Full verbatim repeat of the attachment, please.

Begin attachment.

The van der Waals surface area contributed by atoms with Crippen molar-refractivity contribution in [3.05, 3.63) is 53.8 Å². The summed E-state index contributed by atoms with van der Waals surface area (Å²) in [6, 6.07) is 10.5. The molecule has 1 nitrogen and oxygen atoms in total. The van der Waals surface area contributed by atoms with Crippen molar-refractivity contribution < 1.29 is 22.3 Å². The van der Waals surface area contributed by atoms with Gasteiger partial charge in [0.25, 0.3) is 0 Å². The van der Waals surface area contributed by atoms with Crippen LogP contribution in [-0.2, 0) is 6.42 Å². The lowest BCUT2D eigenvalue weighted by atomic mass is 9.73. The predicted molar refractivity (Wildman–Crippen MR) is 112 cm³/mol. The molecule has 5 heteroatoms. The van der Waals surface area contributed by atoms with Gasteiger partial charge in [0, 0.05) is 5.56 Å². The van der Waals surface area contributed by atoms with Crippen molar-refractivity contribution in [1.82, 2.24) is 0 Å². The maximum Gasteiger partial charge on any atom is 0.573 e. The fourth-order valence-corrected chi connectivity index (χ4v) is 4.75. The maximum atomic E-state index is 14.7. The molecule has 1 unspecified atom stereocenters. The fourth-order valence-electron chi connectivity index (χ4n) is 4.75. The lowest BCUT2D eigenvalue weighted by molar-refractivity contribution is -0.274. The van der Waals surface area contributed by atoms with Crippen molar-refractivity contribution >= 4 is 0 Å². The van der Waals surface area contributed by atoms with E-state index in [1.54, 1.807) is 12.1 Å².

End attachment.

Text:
The van der Waals surface area contributed by atoms with Crippen molar-refractivity contribution in [3.05, 3.63) is 53.8 Å². The summed E-state index contributed by atoms with van der Waals surface area (Å²) in [6, 6.07) is 10.5. The molecule has 1 nitrogen and oxygen atoms in total. The van der Waals surface area contributed by atoms with Crippen molar-refractivity contribution < 1.29 is 22.3 Å². The van der Waals surface area contributed by atoms with Gasteiger partial charge in [0.25, 0.3) is 0 Å². The van der Waals surface area contributed by atoms with Crippen LogP contribution in [-0.2, 0) is 6.42 Å². The lowest BCUT2D eigenvalue weighted by atomic mass is 9.73. The predicted molar refractivity (Wildman–Crippen MR) is 112 cm³/mol. The molecule has 5 heteroatoms. The van der Waals surface area contributed by atoms with Gasteiger partial charge in [0, 0.05) is 5.56 Å². The van der Waals surface area contributed by atoms with Crippen molar-refractivity contribution in [1.82, 2.24) is 0 Å². The maximum Gasteiger partial charge on any atom is 0.573 e. The fourth-order valence-corrected chi connectivity index (χ4v) is 4.75. The maximum atomic E-state index is 14.7. The molecule has 1 unspecified atom stereocenters. The fourth-order valence-electron chi connectivity index (χ4n) is 4.75. The lowest BCUT2D eigenvalue weighted by molar-refractivity contribution is -0.274. The van der Waals surface area contributed by atoms with Crippen molar-refractivity contribution >= 4 is 0 Å². The van der Waals surface area contributed by atoms with E-state index in [1.54, 1.807) is 12.1 Å².